Featured Research

from universities, journals, and other organizations

3-D laser map shows earthquake before and after

Date:
February 9, 2012
Source:
University of California - Davis
Summary:
Geologists have a new tool to study how earthquakes change the landscape down to a few inches, and it's giving them insight into how earthquake faults behave.

An image of the 3-D visualization of an earthquake zone.
Credit: Image courtesy of University of California - Davis

Geologists have a new tool to study how earthquakes change the landscape down to a few inches, and it's giving them insight into how earthquake faults behave. In the Feb. 10 issue of the journal Science, a team of scientists from the U.S., Mexico and China reports the most comprehensive before-and-after picture yet of an earthquake zone, using data from the magnitude 7.2 event that struck near Mexicali, northern Mexico in April, 2010.

Related Articles


"We can learn so much about how earthquakes work by studying fresh fault ruptures," said Michael Oskin, geology professor at the University of California, Davis, and lead author on the paper.

The team, working with the National Center for Airborne Laser Mapping (NCALM), flew over the area with LiDAR (light detection and ranging), which bounces a stream of laser pulses off the ground. New airborne LiDAR equipment can measure surface features to within a few inches. The researchers were able to make a detailed scan over about 140 square miles in less than three days, Oskin said.

Oskin said that they knew the area had been mapped with LiDAR in 2006 by the Mexican government. When the earthquake occurred, Oskin and Ramon Arrowsmith at Arizona State University applied for and got funding from the National Science Foundation to carry out an immediate aerial survey to compare the results.

Co-authors John Fletcher and graduate student Orlando Teran from the Centro de Investigación Científica y de Educación Superior de Ensenada (CICESE) carried out a traditional ground survey of the fault rupture, which helped guide planning of the aerial LiDAR survey and the interpretation of the results.

From the ground, features like the five-foot escarpment created when part of a hillside abruptly moved up and sideways are readily visible. But the LiDAR survey further reveals warping of the ground surface adjacent to faults that previously could not easily be detected, Oskin said. For example, it revealed the folding above the Indiviso fault running beneath agricultural fields in the floodplain of the Colorado River.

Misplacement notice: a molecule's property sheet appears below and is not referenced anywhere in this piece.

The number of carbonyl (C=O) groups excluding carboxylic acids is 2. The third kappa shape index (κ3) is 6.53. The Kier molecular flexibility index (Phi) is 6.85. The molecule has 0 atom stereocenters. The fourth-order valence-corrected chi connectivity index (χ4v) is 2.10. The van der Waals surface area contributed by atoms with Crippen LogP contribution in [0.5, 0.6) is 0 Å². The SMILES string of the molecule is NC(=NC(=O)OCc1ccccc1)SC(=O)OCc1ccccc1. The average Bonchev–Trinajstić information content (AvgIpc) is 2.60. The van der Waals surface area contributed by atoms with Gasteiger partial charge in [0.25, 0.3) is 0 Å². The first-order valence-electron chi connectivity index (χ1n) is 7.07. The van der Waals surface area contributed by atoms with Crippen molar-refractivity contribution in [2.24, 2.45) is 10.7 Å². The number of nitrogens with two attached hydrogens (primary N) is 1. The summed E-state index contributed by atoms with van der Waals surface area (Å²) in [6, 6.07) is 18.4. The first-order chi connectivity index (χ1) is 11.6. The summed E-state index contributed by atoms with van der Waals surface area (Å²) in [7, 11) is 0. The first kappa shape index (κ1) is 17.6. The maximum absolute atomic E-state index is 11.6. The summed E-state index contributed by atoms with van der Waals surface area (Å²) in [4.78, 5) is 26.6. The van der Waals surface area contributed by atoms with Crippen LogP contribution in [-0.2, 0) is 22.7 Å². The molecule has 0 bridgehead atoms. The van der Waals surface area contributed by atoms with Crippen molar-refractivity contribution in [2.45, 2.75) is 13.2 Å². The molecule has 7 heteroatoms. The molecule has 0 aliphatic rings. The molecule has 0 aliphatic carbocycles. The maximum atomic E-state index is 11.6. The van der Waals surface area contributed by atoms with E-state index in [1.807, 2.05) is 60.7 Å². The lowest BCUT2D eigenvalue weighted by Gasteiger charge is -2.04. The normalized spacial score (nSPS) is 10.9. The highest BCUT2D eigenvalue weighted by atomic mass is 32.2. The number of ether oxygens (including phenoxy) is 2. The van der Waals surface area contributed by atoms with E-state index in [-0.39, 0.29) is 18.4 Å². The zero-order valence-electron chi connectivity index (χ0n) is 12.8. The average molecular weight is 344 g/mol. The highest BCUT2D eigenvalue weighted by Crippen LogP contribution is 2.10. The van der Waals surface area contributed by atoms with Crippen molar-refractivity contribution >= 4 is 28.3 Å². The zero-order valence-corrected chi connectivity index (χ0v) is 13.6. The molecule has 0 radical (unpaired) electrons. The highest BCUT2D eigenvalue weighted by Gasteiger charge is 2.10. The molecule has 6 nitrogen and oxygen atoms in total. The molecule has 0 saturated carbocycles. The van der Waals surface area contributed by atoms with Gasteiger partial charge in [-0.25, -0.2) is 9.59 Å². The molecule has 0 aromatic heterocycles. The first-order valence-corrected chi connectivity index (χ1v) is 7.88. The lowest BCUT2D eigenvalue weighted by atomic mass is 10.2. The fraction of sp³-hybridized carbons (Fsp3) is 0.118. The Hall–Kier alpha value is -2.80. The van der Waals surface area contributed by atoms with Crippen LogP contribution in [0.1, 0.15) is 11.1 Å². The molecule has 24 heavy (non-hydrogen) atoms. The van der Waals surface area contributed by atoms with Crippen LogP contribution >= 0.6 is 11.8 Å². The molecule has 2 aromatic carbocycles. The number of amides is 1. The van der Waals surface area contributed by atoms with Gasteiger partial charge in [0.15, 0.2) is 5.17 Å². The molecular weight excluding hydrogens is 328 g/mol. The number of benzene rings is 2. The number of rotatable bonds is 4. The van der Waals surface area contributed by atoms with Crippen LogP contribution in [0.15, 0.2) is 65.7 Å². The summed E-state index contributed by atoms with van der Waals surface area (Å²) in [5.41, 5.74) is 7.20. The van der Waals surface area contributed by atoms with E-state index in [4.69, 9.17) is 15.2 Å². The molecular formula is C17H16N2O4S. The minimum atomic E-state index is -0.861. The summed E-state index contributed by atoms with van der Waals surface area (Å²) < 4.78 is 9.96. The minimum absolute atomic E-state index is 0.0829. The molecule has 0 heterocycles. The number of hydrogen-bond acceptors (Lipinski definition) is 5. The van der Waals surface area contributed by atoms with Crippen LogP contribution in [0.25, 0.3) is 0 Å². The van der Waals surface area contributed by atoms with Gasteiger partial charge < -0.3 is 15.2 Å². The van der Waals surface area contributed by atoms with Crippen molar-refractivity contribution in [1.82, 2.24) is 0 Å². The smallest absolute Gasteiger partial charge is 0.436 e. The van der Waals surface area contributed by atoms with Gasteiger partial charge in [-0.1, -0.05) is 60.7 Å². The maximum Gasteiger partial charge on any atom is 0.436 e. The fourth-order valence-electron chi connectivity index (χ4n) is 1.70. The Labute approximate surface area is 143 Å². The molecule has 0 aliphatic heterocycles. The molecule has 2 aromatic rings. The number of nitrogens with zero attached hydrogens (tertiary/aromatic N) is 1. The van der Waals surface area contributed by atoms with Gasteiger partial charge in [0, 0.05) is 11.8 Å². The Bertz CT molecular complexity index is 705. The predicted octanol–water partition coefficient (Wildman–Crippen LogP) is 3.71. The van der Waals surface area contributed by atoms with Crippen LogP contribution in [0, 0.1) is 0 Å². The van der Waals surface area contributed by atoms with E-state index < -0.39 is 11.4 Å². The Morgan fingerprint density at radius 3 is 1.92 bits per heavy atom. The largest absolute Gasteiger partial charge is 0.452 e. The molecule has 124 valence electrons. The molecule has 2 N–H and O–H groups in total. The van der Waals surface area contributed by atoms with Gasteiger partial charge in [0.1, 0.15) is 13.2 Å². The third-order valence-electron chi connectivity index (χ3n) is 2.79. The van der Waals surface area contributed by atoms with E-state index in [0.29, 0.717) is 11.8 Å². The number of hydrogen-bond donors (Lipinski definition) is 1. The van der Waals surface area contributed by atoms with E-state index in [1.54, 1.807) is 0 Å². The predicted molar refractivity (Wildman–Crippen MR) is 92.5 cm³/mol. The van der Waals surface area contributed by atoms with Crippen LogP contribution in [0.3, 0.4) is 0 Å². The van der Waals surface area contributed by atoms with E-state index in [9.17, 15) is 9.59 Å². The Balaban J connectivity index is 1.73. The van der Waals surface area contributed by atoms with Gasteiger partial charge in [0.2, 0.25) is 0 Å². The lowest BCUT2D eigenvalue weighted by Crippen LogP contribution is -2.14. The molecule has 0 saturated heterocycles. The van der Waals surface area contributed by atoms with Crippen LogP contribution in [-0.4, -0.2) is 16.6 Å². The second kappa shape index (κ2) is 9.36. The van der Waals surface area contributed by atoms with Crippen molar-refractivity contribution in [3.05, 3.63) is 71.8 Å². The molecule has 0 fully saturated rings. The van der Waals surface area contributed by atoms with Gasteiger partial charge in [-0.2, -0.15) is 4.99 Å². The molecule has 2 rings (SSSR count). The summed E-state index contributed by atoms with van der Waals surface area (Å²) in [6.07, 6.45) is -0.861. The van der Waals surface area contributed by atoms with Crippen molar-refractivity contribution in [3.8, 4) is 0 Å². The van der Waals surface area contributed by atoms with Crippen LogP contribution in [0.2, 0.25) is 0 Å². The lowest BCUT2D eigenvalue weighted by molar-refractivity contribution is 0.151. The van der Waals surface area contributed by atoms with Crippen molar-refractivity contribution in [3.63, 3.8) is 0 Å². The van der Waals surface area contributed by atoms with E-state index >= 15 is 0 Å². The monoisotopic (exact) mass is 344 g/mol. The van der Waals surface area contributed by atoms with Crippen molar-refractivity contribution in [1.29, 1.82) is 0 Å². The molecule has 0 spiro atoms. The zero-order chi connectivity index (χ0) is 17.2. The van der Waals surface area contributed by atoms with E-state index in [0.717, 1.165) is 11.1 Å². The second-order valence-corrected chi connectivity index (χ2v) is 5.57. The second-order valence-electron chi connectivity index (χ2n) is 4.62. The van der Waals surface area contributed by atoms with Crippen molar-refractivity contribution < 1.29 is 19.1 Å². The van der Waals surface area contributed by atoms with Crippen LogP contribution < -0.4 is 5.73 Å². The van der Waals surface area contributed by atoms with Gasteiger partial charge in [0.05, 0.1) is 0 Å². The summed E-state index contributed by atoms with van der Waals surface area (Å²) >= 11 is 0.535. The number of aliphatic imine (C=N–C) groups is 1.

"This would be very hard to see in the field," Oskin said.

Team members used the "virtual reality" facility at UC Davis' W.M. Keck Center for Active Visualization in Earth Sciences to handle and view the data from the survey. By comparing pre- and post-earthquake surveys, they could see exactly where the ground moved and by how much.

The survey revealed deformation around the system of small faults that caused the earthquake, and allowed measurements that provide clues to understanding how these multifault earthquakes occur.

The 2010 Mexicali earthquake did not occur on a major fault, like the San Andreas, but ran through a series of smaller faults in Earth's crust. These minor faults are common around major faults but are "underappreciated," Oskin said.

"This sort of earthquake happens out of the blue," he said.

The new LiDAR survey shows how seven of these small faults came together to cause a major earthquake, Oskin said.

Ken Hudnut, a geophysicist with the U.S. Geological Survey and co-author on the paper, made the first use of airborne LiDAR about 10 years ago to document surface faulting from the Hector Mine earthquake. But "pre-earthquake" data were lacking. Since then, NCALM has carried out LiDAR scans of the San Andreas system (the "B4 Project") and other active faults in the western U.S. (a component of the EarthScope Project), thereby setting a trap for future earthquakes, he said.

"In this case, fortunately, our CICESE colleagues had set such a trap, and this earthquake fell right into it and became the first ever to be imaged by 'before' and 'after' LiDAR. It is a thrill for me to be on the team that reached this important milestone," Hudnut said.

The post-event dataset collected by the team is publicly available through http://opentopography.org/.